<p>2. Once you have enough background information, start creating a basic outline for your research with claims for your three affirmative and three negative points. To do so, you might search pros and cons of the topic. Going back to the ecotourism topic example, a good search would be, &quot;Ecotourism pros and cons&quot;. Multiple websites will pop up with points for both sides of the topic. Make sure to visit a couple of reliable websites and read through different points. This method will ensure&nbsp;that you choose the points you feel the strongest about.&nbsp;</p>

<p>3. After completing an outline of your points, go back and specifically search for evidence for each point. You might do this by copying and pasting your point into the search bar, or inputting key words of your point into the search bar. This search should allow you to quickly find specified research for a specific point.</p>

<p>4. While doing specific research for your points, keep your eyes out for good grabbers and definitions. You&#39;ll also want to write impacts for your points and at the end think of a weighing mechanism&nbsp;that benefits your side. Make sure to keep track of your sources!</p>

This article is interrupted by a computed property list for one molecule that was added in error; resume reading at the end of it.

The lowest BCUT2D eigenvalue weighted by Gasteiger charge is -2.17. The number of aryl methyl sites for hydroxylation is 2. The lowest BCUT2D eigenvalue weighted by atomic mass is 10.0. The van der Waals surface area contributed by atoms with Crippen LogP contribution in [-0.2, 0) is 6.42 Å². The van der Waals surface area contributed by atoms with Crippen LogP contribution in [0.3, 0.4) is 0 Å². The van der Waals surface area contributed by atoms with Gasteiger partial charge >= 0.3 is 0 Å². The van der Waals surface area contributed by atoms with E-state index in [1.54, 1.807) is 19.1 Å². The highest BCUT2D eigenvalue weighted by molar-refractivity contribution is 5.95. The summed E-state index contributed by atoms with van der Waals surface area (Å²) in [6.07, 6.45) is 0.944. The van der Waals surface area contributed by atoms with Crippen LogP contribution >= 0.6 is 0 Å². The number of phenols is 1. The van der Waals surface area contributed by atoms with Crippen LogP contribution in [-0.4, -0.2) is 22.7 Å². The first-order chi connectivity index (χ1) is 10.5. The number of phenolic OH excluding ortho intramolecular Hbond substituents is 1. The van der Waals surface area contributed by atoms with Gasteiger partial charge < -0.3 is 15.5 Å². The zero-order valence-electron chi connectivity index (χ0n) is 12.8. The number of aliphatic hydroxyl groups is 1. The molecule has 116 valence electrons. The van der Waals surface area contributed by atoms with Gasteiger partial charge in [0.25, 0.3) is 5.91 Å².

<p>Hopefully, these tips will help when you&#39;re beginning to research a new topic.&nbsp;</p>

Do's and Don'ts of POIs

Author: benw

<li>Take at least one POI during your speech</li>
<li>Finish your sentence or thought before taking a POI</li>
<li>Stop a POI if the person saying the POI has gone over 15 seconds or you understand their point: make sure to be polite and say, &quot;Thank you, I understand your point&quot;</li>
<li>If you are uncertain whether you have time to take a POI, respond to the POI&nbsp;with, &quot;I&#39;ll take your POI after my point&quot; and continue reading your case</li>
<li>Answer POI&#39;s with evidence or reasoning</li>
<li>Be polite when turning a POI down: either use a hand motion to decline or say, &quot;No thank you&quot;</li>


<li>Wave down every POI the other team gives:&nbsp;if you do, it shows the judge you don&#39;t know the topic well enough to think on your feet and answer a question brought up by the opposing team</li>
<li>Immediately continue reading your case after the POI has finished:&nbsp;try and answer the POI with reasoning or evidence</li>
<li>Stop mid-sentence to take a POI: always finish your thought or sentence before taking a POI and let the person giving the POI know that you&#39;ll take it after you finish your point</li>
<li>Pass the POI onto your next speaker: always try and come up with an answer to a POI, but in a worst&nbsp;case-scenario it&#39;s ok to say your next speaker will answer the POI</li>
<li>Leave a person with a POI standing for a long time: quickly decide if you want to take their POI or decline it</li>